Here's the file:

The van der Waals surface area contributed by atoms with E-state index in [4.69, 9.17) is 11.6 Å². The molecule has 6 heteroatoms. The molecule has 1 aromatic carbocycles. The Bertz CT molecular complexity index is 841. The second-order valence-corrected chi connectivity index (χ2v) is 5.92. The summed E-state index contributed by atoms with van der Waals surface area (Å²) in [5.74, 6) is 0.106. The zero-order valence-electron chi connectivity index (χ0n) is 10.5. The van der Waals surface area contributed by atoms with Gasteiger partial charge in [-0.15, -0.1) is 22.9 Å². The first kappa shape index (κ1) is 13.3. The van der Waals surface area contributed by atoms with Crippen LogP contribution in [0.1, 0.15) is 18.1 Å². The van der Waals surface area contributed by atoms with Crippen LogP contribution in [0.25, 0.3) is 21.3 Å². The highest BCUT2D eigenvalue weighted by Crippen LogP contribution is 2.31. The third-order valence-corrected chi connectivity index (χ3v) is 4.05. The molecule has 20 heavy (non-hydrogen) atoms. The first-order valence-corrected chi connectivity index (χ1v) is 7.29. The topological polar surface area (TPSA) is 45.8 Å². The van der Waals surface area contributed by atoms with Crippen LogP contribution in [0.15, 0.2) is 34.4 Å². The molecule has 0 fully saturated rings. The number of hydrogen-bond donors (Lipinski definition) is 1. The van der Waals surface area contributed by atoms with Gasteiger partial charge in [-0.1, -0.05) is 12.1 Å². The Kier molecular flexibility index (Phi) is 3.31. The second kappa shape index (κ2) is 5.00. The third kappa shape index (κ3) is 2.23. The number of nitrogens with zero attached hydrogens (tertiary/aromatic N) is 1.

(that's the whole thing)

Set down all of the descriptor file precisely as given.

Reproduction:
The van der Waals surface area contributed by atoms with E-state index in [4.69, 9.17) is 11.6 Å². The molecule has 6 heteroatoms. The molecule has 1 aromatic carbocycles. The Bertz CT molecular complexity index is 841. The second-order valence-corrected chi connectivity index (χ2v) is 5.92. The summed E-state index contributed by atoms with van der Waals surface area (Å²) in [5.74, 6) is 0.106. The zero-order valence-electron chi connectivity index (χ0n) is 10.5. The van der Waals surface area contributed by atoms with Gasteiger partial charge in [-0.15, -0.1) is 22.9 Å². The first kappa shape index (κ1) is 13.3. The van der Waals surface area contributed by atoms with Crippen LogP contribution in [0.1, 0.15) is 18.1 Å². The van der Waals surface area contributed by atoms with Crippen LogP contribution in [0.25, 0.3) is 21.3 Å². The highest BCUT2D eigenvalue weighted by Crippen LogP contribution is 2.31. The third-order valence-corrected chi connectivity index (χ3v) is 4.05. The molecule has 20 heavy (non-hydrogen) atoms. The first-order valence-corrected chi connectivity index (χ1v) is 7.29. The topological polar surface area (TPSA) is 45.8 Å². The van der Waals surface area contributed by atoms with Crippen LogP contribution in [0.15, 0.2) is 34.4 Å². The molecule has 0 fully saturated rings. The number of hydrogen-bond donors (Lipinski definition) is 1. The van der Waals surface area contributed by atoms with Gasteiger partial charge in [-0.1, -0.05) is 12.1 Å². The Kier molecular flexibility index (Phi) is 3.31. The second kappa shape index (κ2) is 5.00. The third kappa shape index (κ3) is 2.23. The number of nitrogens with zero attached hydrogens (tertiary/aromatic N) is 1.